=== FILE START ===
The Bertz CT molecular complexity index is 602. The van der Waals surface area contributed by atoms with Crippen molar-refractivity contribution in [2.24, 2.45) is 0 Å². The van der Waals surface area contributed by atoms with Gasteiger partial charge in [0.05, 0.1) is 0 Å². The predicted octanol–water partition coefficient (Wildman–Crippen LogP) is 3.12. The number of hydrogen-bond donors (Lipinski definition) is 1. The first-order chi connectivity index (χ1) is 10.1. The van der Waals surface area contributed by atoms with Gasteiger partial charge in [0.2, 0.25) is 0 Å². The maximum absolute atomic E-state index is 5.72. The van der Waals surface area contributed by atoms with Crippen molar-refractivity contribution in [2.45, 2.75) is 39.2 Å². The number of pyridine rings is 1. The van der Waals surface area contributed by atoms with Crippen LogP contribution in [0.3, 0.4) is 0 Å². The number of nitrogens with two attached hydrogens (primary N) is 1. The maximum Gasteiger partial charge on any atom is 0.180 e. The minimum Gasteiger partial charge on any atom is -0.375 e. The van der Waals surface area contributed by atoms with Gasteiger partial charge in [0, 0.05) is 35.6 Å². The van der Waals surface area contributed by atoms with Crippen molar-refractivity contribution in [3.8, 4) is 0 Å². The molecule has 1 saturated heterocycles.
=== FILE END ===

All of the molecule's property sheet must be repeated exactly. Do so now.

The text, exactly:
The Bertz CT molecular complexity index is 602. The van der Waals surface area contributed by atoms with Crippen molar-refractivity contribution in [2.24, 2.45) is 0 Å². The van der Waals surface area contributed by atoms with Gasteiger partial charge in [0.05, 0.1) is 0 Å². The predicted octanol–water partition coefficient (Wildman–Crippen LogP) is 3.12. The number of hydrogen-bond donors (Lipinski definition) is 1. The first-order chi connectivity index (χ1) is 10.1. The van der Waals surface area contributed by atoms with Gasteiger partial charge in [0.2, 0.25) is 0 Å². The maximum absolute atomic E-state index is 5.72. The van der Waals surface area contributed by atoms with Crippen molar-refractivity contribution in [2.45, 2.75) is 39.2 Å². The number of pyridine rings is 1. The van der Waals surface area contributed by atoms with Crippen LogP contribution in [0.3, 0.4) is 0 Å². The number of nitrogens with two attached hydrogens (primary N) is 1. The maximum Gasteiger partial charge on any atom is 0.180 e. The minimum Gasteiger partial charge on any atom is -0.375 e. The van der Waals surface area contributed by atoms with Gasteiger partial charge in [0, 0.05) is 35.6 Å². The van der Waals surface area contributed by atoms with Crippen molar-refractivity contribution in [3.8, 4) is 0 Å². The molecule has 1 saturated heterocycles.